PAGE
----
The Washington Independent Writers group celebrates its 10th year representing Washington's growing population of freelance writers this week with some words about its own story.

"One of the remarkable things about WIW is that it succeeded through the energies of independently minded writers, people who don't usually join committees or belong to groups. But these writers have gotten behind WIW, and by pushing for their own interests they have helped the organization. It's wonderfully symbiotic," said Lisa Berger, president of the association and a public relations analyst for the American Petroleum Institute who moonlights as a freelance writer.

When the group was formed 10 years ago, its founders estimated there were 150 potential members. It now has 2,000. "This is a writers' town. There is an infinite number of sources, research information and outlets for the freelance writer," Berger said.

WIW maintains a job bank for members that matches trade associations, magazines and busineses with freelance writers in need of a writing job. The service lists about 15 to 20 jobs a week, and the association charges the writer 10 percent of a freelance payment or 10 percent of the first three months' salary if the job is full time.

The group also offers workshops, conferences, a monthly newsletter and small informal meetings that enable writers to exchange ideas and materials. WIW also has published "A Writer's Guide to Washington," a book that explains where to find research resources in Washington, and "Questions Writers Ask," a pamphlet about literary agents, book proposals, copywriting and other questions frequently asked by the freelance-writer community.

Currently, WIW's nonprofit foundation, the Washington Independent Writers Legal and Educational Fund Inc., is lobbying to change the Work for Hire Provision of the federal copyright law. The law gives companies that purchase work from writers reprint rights to articles without the author's consent.

The association will celebrate its 10th anniversary with a celebrity auction to be held at the National Press Club April 19 from 8 p.m. until midnight. PROFESSIONAL

The nonprofit American Society of Travel Agents has launched a campaign to explain how groups similar to ASTA are cutting into small-business profits. ASTA members plan on publishing a brochure on the actual cost to small business of nonprofit competition. ASTA also has released a set of guidelines for its business members to follow. Included in ASTA's suggestions are: Watch for nonprofit mailings at home or at the office and send them to the government affairs office at ASTA for examination; alert state-funded organizations such as public schools and universities that compete unfairly with commercial travel activities; contact local IRS officials; and support ASTA's legislative efforts to close "loopholes" that allow nonprofits to operate travel programs within the bounds of existing law.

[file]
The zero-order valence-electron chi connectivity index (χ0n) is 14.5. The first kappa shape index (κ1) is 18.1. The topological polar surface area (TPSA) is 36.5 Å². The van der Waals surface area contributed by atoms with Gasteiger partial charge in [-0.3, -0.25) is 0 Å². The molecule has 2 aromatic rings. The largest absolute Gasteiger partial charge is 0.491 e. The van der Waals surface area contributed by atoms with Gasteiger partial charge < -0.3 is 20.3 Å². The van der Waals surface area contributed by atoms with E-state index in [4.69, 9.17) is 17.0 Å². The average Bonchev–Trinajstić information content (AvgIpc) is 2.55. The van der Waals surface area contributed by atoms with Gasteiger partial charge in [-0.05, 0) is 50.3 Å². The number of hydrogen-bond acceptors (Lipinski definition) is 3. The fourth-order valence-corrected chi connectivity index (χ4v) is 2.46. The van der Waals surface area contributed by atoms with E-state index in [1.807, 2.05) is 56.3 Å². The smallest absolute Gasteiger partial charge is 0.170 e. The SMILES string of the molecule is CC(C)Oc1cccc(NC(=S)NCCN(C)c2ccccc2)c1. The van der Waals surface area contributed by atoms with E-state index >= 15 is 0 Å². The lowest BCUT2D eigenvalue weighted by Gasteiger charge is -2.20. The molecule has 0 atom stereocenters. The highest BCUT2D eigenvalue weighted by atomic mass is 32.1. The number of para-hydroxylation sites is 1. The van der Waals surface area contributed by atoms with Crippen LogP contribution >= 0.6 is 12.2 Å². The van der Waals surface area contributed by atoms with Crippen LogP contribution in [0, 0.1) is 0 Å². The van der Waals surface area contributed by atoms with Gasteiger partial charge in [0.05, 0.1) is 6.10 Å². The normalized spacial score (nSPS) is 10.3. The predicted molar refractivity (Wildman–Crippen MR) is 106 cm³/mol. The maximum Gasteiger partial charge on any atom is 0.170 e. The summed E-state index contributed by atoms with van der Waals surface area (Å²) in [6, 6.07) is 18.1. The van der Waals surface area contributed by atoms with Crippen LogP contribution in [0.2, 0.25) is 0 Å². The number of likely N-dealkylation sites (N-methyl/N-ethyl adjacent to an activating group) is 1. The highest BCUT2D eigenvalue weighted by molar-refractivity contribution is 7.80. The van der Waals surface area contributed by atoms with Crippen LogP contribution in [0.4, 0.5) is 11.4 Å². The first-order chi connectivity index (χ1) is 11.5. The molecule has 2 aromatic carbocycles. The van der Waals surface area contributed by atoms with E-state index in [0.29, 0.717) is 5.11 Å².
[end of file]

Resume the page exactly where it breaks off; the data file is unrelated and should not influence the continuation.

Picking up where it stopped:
The Enterprise Foundation, a Columbia-based group headed by developer James W. Rouse, has announced the appointment of F. Barton Harvey III as its new deputy chairman and Patrick M. Costigan and David C. Cramer as field officers for the nonprofit corporation. The foundation supplies grants, loans and technical assistance to 32 neighborhood housing groups in 19 cities across the country. The loans, which are supplied by Rouse Development Co. funds, go to qualified individuals and families who earn less than $10,000 a year or who fit the foundation's criteria. The foundation reaches the recipients through community-based groups and field assistants who work with individuals to rehabilitate houses at a low cost. The foundation also syndicates low-income housing projects.

The Maryland Health Care Coalition Inc. has elected Phillip E. Neary as its new president and Robert Davis as its first managing director. Neary is benefits administrator of General Motor Corp.'s Baltimore plant. Davis, a 10-year veteran in the association management field, is the coalition's first paid staff member since its formation in 1977. The coalition was created as a forum for health care regulators, employers and insurers located in Maryland.

The Electronic Industries Association has appointed Carol Page Rovner director of its International Business Council. Rovner, who was previously a staff consultant to the House Foreign Affairs subcommittee on international economic policy and trade, will work on commercial export, import and overseas investment issues for the Washington-based council. TRADE

The Building Owners and Managers Association International has named Dini Sterngold staff vice president for membership development. Sterngold was most recently membership director of the American Bus Association. BOMA has 5,500 members worldwide who work as developers, owners, managers and investors.